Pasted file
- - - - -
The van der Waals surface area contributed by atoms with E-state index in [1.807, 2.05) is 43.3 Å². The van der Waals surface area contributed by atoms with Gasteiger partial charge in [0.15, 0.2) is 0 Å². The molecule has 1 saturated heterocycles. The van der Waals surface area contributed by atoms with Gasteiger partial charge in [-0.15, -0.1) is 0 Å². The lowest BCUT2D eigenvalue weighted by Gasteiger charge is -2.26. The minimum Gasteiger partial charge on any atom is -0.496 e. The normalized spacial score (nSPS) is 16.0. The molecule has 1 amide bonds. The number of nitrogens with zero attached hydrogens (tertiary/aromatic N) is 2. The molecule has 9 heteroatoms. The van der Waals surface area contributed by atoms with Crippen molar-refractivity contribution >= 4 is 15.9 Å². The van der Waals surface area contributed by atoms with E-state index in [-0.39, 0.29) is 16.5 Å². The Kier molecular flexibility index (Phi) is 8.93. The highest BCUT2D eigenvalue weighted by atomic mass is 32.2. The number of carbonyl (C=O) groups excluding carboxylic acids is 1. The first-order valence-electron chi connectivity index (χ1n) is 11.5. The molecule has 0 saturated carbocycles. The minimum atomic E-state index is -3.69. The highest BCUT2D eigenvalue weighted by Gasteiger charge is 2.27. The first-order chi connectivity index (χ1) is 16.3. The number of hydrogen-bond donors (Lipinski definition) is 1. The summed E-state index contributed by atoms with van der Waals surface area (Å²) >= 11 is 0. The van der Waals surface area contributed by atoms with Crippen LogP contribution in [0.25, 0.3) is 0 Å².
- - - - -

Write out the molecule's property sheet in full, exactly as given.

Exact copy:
The van der Waals surface area contributed by atoms with E-state index in [1.807, 2.05) is 43.3 Å². The van der Waals surface area contributed by atoms with Gasteiger partial charge in [0.15, 0.2) is 0 Å². The molecule has 1 saturated heterocycles. The van der Waals surface area contributed by atoms with Gasteiger partial charge in [-0.15, -0.1) is 0 Å². The lowest BCUT2D eigenvalue weighted by Gasteiger charge is -2.26. The minimum Gasteiger partial charge on any atom is -0.496 e. The normalized spacial score (nSPS) is 16.0. The molecule has 1 amide bonds. The number of nitrogens with zero attached hydrogens (tertiary/aromatic N) is 2. The molecule has 9 heteroatoms. The van der Waals surface area contributed by atoms with Crippen molar-refractivity contribution >= 4 is 15.9 Å². The van der Waals surface area contributed by atoms with E-state index in [-0.39, 0.29) is 16.5 Å². The Kier molecular flexibility index (Phi) is 8.93. The highest BCUT2D eigenvalue weighted by atomic mass is 32.2. The number of carbonyl (C=O) groups excluding carboxylic acids is 1. The first-order valence-electron chi connectivity index (χ1n) is 11.5. The molecule has 0 saturated carbocycles. The minimum atomic E-state index is -3.69. The highest BCUT2D eigenvalue weighted by Gasteiger charge is 2.27. The first-order chi connectivity index (χ1) is 16.3. The number of hydrogen-bond donors (Lipinski definition) is 1. The summed E-state index contributed by atoms with van der Waals surface area (Å²) >= 11 is 0. The van der Waals surface area contributed by atoms with Crippen LogP contribution in [0.25, 0.3) is 0 Å².